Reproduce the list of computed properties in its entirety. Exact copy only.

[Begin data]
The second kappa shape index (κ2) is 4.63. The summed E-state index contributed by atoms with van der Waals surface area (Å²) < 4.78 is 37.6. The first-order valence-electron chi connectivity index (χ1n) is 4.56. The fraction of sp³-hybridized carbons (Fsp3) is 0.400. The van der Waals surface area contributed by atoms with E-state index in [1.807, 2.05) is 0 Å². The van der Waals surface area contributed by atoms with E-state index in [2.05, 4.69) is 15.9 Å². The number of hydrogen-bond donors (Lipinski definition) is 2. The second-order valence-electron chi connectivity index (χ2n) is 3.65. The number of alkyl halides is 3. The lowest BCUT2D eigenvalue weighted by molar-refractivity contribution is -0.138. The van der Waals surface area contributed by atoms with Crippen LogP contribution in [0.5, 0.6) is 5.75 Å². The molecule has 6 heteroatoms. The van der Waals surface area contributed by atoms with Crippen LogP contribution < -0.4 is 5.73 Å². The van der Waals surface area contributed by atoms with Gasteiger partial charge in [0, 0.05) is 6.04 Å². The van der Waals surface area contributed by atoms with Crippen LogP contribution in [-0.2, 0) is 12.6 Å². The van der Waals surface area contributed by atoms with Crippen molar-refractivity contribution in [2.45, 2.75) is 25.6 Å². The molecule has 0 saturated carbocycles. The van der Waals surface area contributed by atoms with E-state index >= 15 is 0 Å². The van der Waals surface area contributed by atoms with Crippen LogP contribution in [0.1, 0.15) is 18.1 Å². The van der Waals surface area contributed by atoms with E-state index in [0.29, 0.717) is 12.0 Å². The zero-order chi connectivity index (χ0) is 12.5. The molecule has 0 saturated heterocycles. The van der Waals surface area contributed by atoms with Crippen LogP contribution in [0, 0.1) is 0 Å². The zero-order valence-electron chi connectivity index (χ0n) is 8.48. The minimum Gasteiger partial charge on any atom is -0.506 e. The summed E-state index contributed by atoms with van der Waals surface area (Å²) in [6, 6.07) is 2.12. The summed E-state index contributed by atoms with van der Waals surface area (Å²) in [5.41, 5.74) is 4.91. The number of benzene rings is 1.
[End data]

The second kappa shape index (κ2) is 4.63. The summed E-state index contributed by atoms with van der Waals surface area (Å²) < 4.78 is 37.6. The first-order valence-electron chi connectivity index (χ1n) is 4.56. The fraction of sp³-hybridized carbons (Fsp3) is 0.400. The van der Waals surface area contributed by atoms with E-state index in [1.807, 2.05) is 0 Å². The van der Waals surface area contributed by atoms with E-state index in [2.05, 4.69) is 15.9 Å². The number of hydrogen-bond donors (Lipinski definition) is 2. The second-order valence-electron chi connectivity index (χ2n) is 3.65. The number of alkyl halides is 3. The lowest BCUT2D eigenvalue weighted by molar-refractivity contribution is -0.138. The van der Waals surface area contributed by atoms with Crippen LogP contribution in [0.5, 0.6) is 5.75 Å². The molecule has 6 heteroatoms. The van der Waals surface area contributed by atoms with Crippen LogP contribution < -0.4 is 5.73 Å². The van der Waals surface area contributed by atoms with Gasteiger partial charge in [0, 0.05) is 6.04 Å². The van der Waals surface area contributed by atoms with Crippen LogP contribution in [-0.2, 0) is 12.6 Å². The van der Waals surface area contributed by atoms with Crippen molar-refractivity contribution in [2.45, 2.75) is 25.6 Å². The molecule has 0 saturated carbocycles. The van der Waals surface area contributed by atoms with E-state index >= 15 is 0 Å². The van der Waals surface area contributed by atoms with Crippen LogP contribution in [0.1, 0.15) is 18.1 Å². The van der Waals surface area contributed by atoms with E-state index in [0.29, 0.717) is 12.0 Å². The zero-order chi connectivity index (χ0) is 12.5. The molecule has 0 saturated heterocycles. The van der Waals surface area contributed by atoms with Crippen LogP contribution in [0, 0.1) is 0 Å². The zero-order valence-electron chi connectivity index (χ0n) is 8.48. The minimum Gasteiger partial charge on any atom is -0.506 e. The summed E-state index contributed by atoms with van der Waals surface area (Å²) in [6, 6.07) is 2.12. The summed E-state index contributed by atoms with van der Waals surface area (Å²) in [5.41, 5.74) is 4.91. The number of benzene rings is 1.